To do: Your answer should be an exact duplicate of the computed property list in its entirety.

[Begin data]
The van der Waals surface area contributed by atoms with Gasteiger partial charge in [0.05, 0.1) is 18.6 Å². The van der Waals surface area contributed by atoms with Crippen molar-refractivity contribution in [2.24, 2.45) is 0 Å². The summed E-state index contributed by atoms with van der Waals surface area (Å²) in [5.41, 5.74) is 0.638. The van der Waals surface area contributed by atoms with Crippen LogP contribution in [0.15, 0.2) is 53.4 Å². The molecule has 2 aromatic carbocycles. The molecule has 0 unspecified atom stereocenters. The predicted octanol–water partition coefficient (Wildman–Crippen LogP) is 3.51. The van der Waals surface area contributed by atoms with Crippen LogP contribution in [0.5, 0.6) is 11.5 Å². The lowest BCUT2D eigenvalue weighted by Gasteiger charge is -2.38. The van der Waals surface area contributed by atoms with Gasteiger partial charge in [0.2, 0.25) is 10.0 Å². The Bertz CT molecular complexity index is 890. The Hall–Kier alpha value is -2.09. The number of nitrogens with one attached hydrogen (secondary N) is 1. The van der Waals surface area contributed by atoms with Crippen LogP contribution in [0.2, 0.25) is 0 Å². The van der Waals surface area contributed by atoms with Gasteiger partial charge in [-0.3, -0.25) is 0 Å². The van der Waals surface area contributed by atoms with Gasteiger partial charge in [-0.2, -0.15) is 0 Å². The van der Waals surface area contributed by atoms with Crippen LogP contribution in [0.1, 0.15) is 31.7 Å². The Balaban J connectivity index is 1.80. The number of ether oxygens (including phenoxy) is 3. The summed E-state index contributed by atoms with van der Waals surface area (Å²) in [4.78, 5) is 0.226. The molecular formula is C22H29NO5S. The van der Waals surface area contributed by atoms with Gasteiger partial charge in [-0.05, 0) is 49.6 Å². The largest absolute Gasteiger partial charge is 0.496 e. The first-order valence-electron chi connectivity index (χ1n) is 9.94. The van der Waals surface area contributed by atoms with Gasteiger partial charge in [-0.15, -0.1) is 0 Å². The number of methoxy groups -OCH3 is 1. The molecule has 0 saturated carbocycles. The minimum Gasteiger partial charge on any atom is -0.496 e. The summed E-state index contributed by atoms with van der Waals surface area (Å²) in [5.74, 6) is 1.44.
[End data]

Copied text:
The van der Waals surface area contributed by atoms with Gasteiger partial charge in [0.05, 0.1) is 18.6 Å². The van der Waals surface area contributed by atoms with Crippen molar-refractivity contribution in [2.24, 2.45) is 0 Å². The summed E-state index contributed by atoms with van der Waals surface area (Å²) in [5.41, 5.74) is 0.638. The van der Waals surface area contributed by atoms with Crippen LogP contribution in [0.15, 0.2) is 53.4 Å². The molecule has 2 aromatic carbocycles. The molecule has 0 unspecified atom stereocenters. The predicted octanol–water partition coefficient (Wildman–Crippen LogP) is 3.51. The van der Waals surface area contributed by atoms with Crippen LogP contribution in [0.5, 0.6) is 11.5 Å². The lowest BCUT2D eigenvalue weighted by Gasteiger charge is -2.38. The van der Waals surface area contributed by atoms with Gasteiger partial charge in [0.2, 0.25) is 10.0 Å². The Bertz CT molecular complexity index is 890. The Hall–Kier alpha value is -2.09. The number of nitrogens with one attached hydrogen (secondary N) is 1. The van der Waals surface area contributed by atoms with Crippen LogP contribution in [0.2, 0.25) is 0 Å². The van der Waals surface area contributed by atoms with Gasteiger partial charge in [-0.3, -0.25) is 0 Å². The van der Waals surface area contributed by atoms with Gasteiger partial charge in [-0.2, -0.15) is 0 Å². The van der Waals surface area contributed by atoms with Crippen LogP contribution in [0.1, 0.15) is 31.7 Å². The Balaban J connectivity index is 1.80. The number of ether oxygens (including phenoxy) is 3. The summed E-state index contributed by atoms with van der Waals surface area (Å²) in [4.78, 5) is 0.226. The molecular formula is C22H29NO5S. The van der Waals surface area contributed by atoms with Gasteiger partial charge in [-0.05, 0) is 49.6 Å². The largest absolute Gasteiger partial charge is 0.496 e. The first-order valence-electron chi connectivity index (χ1n) is 9.94. The van der Waals surface area contributed by atoms with Gasteiger partial charge in [-0.15, -0.1) is 0 Å². The number of methoxy groups -OCH3 is 1. The molecule has 0 saturated carbocycles. The minimum Gasteiger partial charge on any atom is -0.496 e. The summed E-state index contributed by atoms with van der Waals surface area (Å²) in [5.74, 6) is 1.44.